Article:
Sensitivity and specificity of a Bayesian single trial analysis for time varying neural signals.

Journal Article (Journal Article)

We recently reported the existence of fluctuations in neural signals that may permit neurons to code multiple simultaneous stimuli sequentially across time [1]. This required deploying a novel statistical approach to permit investigation of neural activity at the scale of individual trials. Here we present tests using synthetic data to assess the sensitivity and specificity of this analysis. We fabricated datasets to match each of several potential response patterns derived from single-stimulus response distributions. In particular, we simulated dual stimulus trial spike counts that reflected fluctuating mixtures of the single stimulus spike counts, stable intermediate averages, single stimulus winner-take-all, or response distributions that were outside the range defined by the single stimulus responses (such as summation or suppression). We then assessed how well the analysis recovered the correct response pattern as a function of the number of simulated trials and the difference between the simulated responses to each "stimulus" alone. We found excellent recovery of the mixture, intermediate, and outside categories (>97% correct), and good recovery of the single/winner-take-all category (>90% correct) when the number of trials was >20 and the single-stimulus response rates were 50Hz and 20Hz respectively. Both larger numbers of trials and greater separation between the single stimulus firing rates improved categorization accuracy. These results provide a benchmark, and guidelines for data collection, for use of this method to investigate coding of multiple items at the individual-trial time scale.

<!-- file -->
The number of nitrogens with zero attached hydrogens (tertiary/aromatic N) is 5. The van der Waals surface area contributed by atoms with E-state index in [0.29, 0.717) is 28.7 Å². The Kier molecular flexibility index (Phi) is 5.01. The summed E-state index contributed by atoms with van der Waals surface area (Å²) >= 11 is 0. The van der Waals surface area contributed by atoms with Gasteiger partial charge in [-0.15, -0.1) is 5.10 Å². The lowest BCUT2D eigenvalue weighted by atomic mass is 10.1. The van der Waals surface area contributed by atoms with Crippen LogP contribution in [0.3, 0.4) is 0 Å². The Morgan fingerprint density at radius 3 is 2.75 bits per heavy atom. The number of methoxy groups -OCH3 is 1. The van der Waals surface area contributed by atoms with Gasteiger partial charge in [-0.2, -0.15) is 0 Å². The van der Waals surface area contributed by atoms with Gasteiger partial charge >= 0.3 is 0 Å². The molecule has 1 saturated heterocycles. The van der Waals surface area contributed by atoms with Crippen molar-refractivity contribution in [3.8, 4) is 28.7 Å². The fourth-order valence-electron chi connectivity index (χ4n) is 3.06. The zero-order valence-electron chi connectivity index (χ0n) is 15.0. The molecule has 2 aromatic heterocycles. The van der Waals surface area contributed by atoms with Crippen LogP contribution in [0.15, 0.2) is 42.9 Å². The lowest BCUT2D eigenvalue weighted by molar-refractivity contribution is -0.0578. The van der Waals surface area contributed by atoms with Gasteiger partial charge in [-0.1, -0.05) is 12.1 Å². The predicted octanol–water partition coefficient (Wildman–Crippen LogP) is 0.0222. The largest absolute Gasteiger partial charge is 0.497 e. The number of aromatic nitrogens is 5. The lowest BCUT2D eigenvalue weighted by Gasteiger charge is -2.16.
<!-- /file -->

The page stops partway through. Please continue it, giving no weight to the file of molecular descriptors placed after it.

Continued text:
Full Text

Duke Authors

Cited Authors

  • Mohl, JT; Caruso, VC; Tokdar, ST; Groh, JM

Published Date

  • January 2020

Published In

  • Neurons, Behavior, Data Analysis and Theory

Volume / Issue

  • 3 / 1

Start / End Page

  • https://nbdt.scholasticahq.com/article/11880-sensi -

PubMed ID

  • 34505116

Pubmed Central ID

  • PMC8425354

Language

  • eng